Sept. 20 2011 06:46 PM

Eggplant-parm pie is a pleasant surprise

urbnpizza
Urbn's eggplant-parm pie
Photo by Marie Tran-McCaslin

Growing up, I didn't know much about good pizza. My favorite was a square pie from a chain that had a cartoon man in a toga as its logo. While I'd argue that I'm not grown up, I am a lot older and the cardboard-y pizza with the bland cheese is not going to cut it anymore.

Enter Urbn (3085 University Ave. in North Park, urbnnorthpark.com) with its expansive space and delicious pies. There are a variety of specialty pizzas on the menu, along with a slew of options to build your own pie. You can enjoy a classier version of my childhood favorite, cheese pizza, with the Margherita, or you can choose from toppings like clams, sausage and fried eggplant.

Wait, what? Fried eggplant? As in, eggplant Parmesan?

I gave it a try and was pleasantly surprised that the eggplant remained crisp and light despite being baked onto a pie. Covered with bits of fresh cheese and big basil leaves, the eggplant sits on a basic red pie with tomato sauce—just like traditional eggplant parm, but think of the pizza crust as a deliciously crisp and edible plate.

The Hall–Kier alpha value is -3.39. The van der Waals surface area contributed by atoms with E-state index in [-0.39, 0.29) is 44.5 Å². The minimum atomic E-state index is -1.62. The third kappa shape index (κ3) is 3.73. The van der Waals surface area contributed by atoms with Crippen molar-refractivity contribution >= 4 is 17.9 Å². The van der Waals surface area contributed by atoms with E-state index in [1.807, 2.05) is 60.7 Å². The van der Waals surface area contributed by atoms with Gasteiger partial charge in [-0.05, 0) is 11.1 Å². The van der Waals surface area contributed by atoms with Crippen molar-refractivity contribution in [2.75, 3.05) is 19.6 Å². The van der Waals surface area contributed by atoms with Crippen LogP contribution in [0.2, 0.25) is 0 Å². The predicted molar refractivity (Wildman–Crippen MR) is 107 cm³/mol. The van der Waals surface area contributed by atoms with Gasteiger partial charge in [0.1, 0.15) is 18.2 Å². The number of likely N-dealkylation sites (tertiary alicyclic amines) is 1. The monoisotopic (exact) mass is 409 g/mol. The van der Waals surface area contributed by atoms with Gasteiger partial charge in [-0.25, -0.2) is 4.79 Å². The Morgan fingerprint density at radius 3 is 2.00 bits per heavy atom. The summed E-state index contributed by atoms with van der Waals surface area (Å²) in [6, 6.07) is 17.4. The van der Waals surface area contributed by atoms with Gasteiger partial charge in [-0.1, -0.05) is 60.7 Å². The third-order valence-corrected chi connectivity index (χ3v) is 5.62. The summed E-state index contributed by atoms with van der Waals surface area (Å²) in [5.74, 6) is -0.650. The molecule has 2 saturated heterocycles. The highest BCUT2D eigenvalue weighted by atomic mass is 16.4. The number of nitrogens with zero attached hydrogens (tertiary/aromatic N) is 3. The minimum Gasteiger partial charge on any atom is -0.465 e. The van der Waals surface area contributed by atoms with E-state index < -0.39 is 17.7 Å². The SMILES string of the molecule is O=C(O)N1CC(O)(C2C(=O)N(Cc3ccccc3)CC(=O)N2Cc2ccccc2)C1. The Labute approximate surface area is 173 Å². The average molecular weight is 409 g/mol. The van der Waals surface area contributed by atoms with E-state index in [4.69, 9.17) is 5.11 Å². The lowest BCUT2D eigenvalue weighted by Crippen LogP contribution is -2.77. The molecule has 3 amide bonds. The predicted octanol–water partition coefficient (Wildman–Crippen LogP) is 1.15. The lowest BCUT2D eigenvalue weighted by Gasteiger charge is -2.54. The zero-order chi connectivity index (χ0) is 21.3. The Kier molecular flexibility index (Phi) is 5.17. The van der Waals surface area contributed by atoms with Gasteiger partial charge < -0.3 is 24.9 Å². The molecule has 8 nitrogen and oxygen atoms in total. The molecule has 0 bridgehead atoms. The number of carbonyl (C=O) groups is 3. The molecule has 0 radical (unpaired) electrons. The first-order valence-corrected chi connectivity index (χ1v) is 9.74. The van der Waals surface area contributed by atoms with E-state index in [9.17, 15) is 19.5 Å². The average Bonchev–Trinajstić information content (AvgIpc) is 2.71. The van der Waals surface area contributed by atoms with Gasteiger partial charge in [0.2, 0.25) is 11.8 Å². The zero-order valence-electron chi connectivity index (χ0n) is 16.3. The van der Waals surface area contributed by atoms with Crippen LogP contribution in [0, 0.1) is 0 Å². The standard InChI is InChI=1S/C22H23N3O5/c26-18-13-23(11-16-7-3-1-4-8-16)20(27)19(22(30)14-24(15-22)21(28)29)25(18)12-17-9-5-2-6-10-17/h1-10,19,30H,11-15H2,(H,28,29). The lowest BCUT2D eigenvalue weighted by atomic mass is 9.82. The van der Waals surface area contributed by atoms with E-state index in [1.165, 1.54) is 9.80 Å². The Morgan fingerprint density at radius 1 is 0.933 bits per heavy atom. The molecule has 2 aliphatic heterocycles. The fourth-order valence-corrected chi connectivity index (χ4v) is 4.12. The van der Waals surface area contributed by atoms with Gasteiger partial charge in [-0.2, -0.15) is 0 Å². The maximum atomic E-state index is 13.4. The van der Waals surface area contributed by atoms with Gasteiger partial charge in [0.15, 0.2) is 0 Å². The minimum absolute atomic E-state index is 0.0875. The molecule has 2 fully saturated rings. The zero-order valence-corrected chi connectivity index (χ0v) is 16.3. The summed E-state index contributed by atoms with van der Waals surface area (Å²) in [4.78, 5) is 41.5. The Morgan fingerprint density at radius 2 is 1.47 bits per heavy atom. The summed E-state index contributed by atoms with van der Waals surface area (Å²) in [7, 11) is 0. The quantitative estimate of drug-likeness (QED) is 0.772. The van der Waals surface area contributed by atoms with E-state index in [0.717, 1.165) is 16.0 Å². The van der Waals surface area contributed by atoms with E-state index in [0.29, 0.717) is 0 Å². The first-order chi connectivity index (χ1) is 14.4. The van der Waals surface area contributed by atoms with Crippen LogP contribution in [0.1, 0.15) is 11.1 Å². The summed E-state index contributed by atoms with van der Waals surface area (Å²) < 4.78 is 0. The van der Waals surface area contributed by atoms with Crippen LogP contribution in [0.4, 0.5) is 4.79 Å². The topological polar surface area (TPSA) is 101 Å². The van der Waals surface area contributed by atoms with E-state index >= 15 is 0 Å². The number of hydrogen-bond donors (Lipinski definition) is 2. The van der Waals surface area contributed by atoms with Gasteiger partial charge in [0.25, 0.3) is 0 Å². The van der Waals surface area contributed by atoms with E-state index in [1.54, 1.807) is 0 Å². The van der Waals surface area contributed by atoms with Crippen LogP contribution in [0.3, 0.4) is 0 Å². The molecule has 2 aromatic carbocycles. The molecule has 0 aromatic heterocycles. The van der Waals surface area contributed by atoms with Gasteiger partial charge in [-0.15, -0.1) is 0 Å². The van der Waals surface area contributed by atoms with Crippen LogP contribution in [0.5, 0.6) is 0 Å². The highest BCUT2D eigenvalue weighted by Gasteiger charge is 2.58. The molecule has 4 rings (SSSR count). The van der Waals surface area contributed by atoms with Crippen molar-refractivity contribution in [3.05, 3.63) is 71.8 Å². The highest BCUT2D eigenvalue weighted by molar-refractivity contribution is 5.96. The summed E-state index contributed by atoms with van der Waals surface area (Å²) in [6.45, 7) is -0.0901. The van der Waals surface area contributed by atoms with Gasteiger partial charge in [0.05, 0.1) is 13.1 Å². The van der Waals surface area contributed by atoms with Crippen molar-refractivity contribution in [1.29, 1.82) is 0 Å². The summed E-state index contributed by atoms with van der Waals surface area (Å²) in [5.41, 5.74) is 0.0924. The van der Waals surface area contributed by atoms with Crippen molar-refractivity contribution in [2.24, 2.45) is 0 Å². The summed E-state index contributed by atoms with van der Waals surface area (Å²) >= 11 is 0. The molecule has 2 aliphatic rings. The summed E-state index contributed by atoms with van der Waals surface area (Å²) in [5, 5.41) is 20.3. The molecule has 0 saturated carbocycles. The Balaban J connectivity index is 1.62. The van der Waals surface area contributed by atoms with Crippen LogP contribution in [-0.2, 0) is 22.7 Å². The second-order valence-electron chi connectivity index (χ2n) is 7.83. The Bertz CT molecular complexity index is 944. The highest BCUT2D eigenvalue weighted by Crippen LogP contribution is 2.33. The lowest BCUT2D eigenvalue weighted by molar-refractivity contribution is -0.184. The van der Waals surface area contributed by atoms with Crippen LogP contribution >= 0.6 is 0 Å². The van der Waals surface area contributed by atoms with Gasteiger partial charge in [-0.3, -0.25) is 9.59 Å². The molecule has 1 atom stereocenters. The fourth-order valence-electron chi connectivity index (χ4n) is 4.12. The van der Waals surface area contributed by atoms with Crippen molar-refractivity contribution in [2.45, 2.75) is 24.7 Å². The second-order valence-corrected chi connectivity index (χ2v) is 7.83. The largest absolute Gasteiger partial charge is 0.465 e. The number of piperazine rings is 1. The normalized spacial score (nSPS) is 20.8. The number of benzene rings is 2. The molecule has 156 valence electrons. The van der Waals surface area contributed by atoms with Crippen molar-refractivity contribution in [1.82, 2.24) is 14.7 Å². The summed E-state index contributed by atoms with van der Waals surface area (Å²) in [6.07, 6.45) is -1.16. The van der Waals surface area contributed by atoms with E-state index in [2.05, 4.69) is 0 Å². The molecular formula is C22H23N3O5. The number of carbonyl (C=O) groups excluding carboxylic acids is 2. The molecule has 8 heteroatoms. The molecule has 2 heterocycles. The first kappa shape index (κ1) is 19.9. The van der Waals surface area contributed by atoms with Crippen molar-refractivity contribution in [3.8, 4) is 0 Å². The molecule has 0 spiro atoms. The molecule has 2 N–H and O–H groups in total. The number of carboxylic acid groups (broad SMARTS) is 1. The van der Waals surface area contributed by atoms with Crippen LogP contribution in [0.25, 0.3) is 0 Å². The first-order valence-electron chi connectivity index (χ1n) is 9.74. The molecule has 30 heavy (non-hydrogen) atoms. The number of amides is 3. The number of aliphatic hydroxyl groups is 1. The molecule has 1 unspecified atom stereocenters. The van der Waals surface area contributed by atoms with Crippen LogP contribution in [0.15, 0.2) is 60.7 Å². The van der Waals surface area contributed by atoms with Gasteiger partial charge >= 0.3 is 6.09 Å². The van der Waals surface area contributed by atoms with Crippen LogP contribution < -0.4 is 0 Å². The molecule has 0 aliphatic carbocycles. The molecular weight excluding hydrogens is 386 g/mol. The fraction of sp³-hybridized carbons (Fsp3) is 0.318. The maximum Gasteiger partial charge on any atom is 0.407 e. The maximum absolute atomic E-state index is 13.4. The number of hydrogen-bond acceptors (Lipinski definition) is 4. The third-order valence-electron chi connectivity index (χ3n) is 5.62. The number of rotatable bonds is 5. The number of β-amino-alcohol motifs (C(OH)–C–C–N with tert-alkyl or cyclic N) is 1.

Since we had a colorful pie on one hand, we needed something to contrast it. Something deliciously monochromatic and starchy, like the mashed-potato pie. The thin New Haven-style crust holds up valiantly against a thick layer of mashed potatoes and bacon. It's one of those hearty dishes I want to have on a cool evening and wash it down with a New English brown ale from Urbn's craft-beer selection.

Along with the pizzas, we ordered the coal-fired chicken wings, which showed signs of being prepared in high heat, with crispy skin and insanely moist meat. The wings came piled high on a small cast-iron pan topped with a small upright sprig of rosemary—simple, stark and pretty, much like the refined-warehouse décor of Urbn.

If chicken wings aren't your thing, there are other dishes like figs and greens or cheese and salumi. The draft-beer list is accompanied by an extensive cocktail, bottled beer, wine and liquor list. In other words, there's no shortage of drink to wash down the good food and no shortage of starch and carbs to soak up the booze.


Write to marietm@sdcitybeat.com and editor@sdcitybeat.com.

Calendar

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